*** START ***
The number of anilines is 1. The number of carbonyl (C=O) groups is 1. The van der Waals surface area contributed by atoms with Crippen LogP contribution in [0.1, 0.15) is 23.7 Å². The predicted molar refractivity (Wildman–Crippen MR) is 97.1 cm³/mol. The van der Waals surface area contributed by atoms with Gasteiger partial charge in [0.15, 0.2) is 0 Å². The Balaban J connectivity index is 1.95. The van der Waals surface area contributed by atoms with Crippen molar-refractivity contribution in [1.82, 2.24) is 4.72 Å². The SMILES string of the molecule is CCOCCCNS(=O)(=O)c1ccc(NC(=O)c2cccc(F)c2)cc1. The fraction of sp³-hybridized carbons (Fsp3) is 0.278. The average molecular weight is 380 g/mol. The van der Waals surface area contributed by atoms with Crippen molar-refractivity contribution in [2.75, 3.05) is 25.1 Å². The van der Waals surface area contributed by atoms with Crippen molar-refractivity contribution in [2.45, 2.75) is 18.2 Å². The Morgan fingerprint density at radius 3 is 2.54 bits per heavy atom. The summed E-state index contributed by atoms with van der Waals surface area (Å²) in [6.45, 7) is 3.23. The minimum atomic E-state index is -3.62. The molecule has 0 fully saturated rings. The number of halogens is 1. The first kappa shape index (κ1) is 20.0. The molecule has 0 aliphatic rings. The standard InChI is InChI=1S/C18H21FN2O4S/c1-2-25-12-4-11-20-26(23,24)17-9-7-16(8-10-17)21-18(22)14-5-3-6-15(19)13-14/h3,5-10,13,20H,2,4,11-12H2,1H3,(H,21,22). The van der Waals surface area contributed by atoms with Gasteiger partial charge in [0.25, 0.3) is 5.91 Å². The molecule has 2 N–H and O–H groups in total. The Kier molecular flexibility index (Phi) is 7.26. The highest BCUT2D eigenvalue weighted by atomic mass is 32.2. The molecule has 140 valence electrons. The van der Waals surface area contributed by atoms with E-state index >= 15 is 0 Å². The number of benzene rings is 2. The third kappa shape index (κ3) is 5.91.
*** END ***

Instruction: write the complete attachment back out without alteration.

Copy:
The number of anilines is 1. The number of carbonyl (C=O) groups is 1. The van der Waals surface area contributed by atoms with Crippen LogP contribution in [0.1, 0.15) is 23.7 Å². The predicted molar refractivity (Wildman–Crippen MR) is 97.1 cm³/mol. The van der Waals surface area contributed by atoms with Gasteiger partial charge in [0.15, 0.2) is 0 Å². The Balaban J connectivity index is 1.95. The van der Waals surface area contributed by atoms with Crippen molar-refractivity contribution in [1.82, 2.24) is 4.72 Å². The SMILES string of the molecule is CCOCCCNS(=O)(=O)c1ccc(NC(=O)c2cccc(F)c2)cc1. The fraction of sp³-hybridized carbons (Fsp3) is 0.278. The average molecular weight is 380 g/mol. The van der Waals surface area contributed by atoms with Crippen molar-refractivity contribution in [2.75, 3.05) is 25.1 Å². The van der Waals surface area contributed by atoms with Crippen molar-refractivity contribution in [2.45, 2.75) is 18.2 Å². The Morgan fingerprint density at radius 3 is 2.54 bits per heavy atom. The summed E-state index contributed by atoms with van der Waals surface area (Å²) in [6.45, 7) is 3.23. The minimum atomic E-state index is -3.62. The molecule has 0 fully saturated rings. The number of halogens is 1. The first kappa shape index (κ1) is 20.0. The molecule has 0 aliphatic rings. The standard InChI is InChI=1S/C18H21FN2O4S/c1-2-25-12-4-11-20-26(23,24)17-9-7-16(8-10-17)21-18(22)14-5-3-6-15(19)13-14/h3,5-10,13,20H,2,4,11-12H2,1H3,(H,21,22). The van der Waals surface area contributed by atoms with Gasteiger partial charge in [0.25, 0.3) is 5.91 Å². The molecule has 2 N–H and O–H groups in total. The Kier molecular flexibility index (Phi) is 7.26. The highest BCUT2D eigenvalue weighted by atomic mass is 32.2. The molecule has 140 valence electrons. The van der Waals surface area contributed by atoms with E-state index >= 15 is 0 Å². The number of benzene rings is 2. The third kappa shape index (κ3) is 5.91.